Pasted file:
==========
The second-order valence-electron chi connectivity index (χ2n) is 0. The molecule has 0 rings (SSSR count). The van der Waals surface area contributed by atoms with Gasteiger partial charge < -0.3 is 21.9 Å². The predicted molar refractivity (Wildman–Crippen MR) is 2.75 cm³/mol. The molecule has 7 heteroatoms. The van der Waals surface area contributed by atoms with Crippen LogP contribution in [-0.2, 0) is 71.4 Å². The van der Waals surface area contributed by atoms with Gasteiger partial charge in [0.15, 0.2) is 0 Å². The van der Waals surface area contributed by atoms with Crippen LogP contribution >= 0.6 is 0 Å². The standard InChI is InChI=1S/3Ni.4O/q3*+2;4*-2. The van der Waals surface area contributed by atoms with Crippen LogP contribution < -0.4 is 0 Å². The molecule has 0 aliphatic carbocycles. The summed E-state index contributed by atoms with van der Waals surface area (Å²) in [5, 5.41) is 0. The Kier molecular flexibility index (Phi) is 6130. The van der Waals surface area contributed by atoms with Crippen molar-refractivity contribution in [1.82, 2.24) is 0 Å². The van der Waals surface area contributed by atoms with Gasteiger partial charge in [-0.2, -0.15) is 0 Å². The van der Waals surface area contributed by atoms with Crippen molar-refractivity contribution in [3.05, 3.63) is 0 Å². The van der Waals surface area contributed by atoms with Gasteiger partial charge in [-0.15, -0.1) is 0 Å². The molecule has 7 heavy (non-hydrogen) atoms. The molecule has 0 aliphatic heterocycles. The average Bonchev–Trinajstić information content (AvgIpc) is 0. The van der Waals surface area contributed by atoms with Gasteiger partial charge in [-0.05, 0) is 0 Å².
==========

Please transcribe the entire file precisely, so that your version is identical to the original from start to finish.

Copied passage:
The second-order valence-electron chi connectivity index (χ2n) is 0. The molecule has 0 rings (SSSR count). The van der Waals surface area contributed by atoms with Gasteiger partial charge < -0.3 is 21.9 Å². The predicted molar refractivity (Wildman–Crippen MR) is 2.75 cm³/mol. The molecule has 7 heteroatoms. The van der Waals surface area contributed by atoms with Crippen LogP contribution in [-0.2, 0) is 71.4 Å². The van der Waals surface area contributed by atoms with Gasteiger partial charge in [0.15, 0.2) is 0 Å². The van der Waals surface area contributed by atoms with Crippen LogP contribution >= 0.6 is 0 Å². The standard InChI is InChI=1S/3Ni.4O/q3*+2;4*-2. The van der Waals surface area contributed by atoms with Crippen LogP contribution < -0.4 is 0 Å². The molecule has 0 aliphatic carbocycles. The summed E-state index contributed by atoms with van der Waals surface area (Å²) in [5, 5.41) is 0. The Kier molecular flexibility index (Phi) is 6130. The van der Waals surface area contributed by atoms with Crippen molar-refractivity contribution in [1.82, 2.24) is 0 Å². The van der Waals surface area contributed by atoms with Gasteiger partial charge in [-0.2, -0.15) is 0 Å². The van der Waals surface area contributed by atoms with Crippen molar-refractivity contribution in [3.05, 3.63) is 0 Å². The van der Waals surface area contributed by atoms with Gasteiger partial charge in [-0.15, -0.1) is 0 Å². The molecule has 7 heavy (non-hydrogen) atoms. The molecule has 0 aliphatic heterocycles. The average Bonchev–Trinajstić information content (AvgIpc) is 0. The van der Waals surface area contributed by atoms with Gasteiger partial charge in [-0.05, 0) is 0 Å².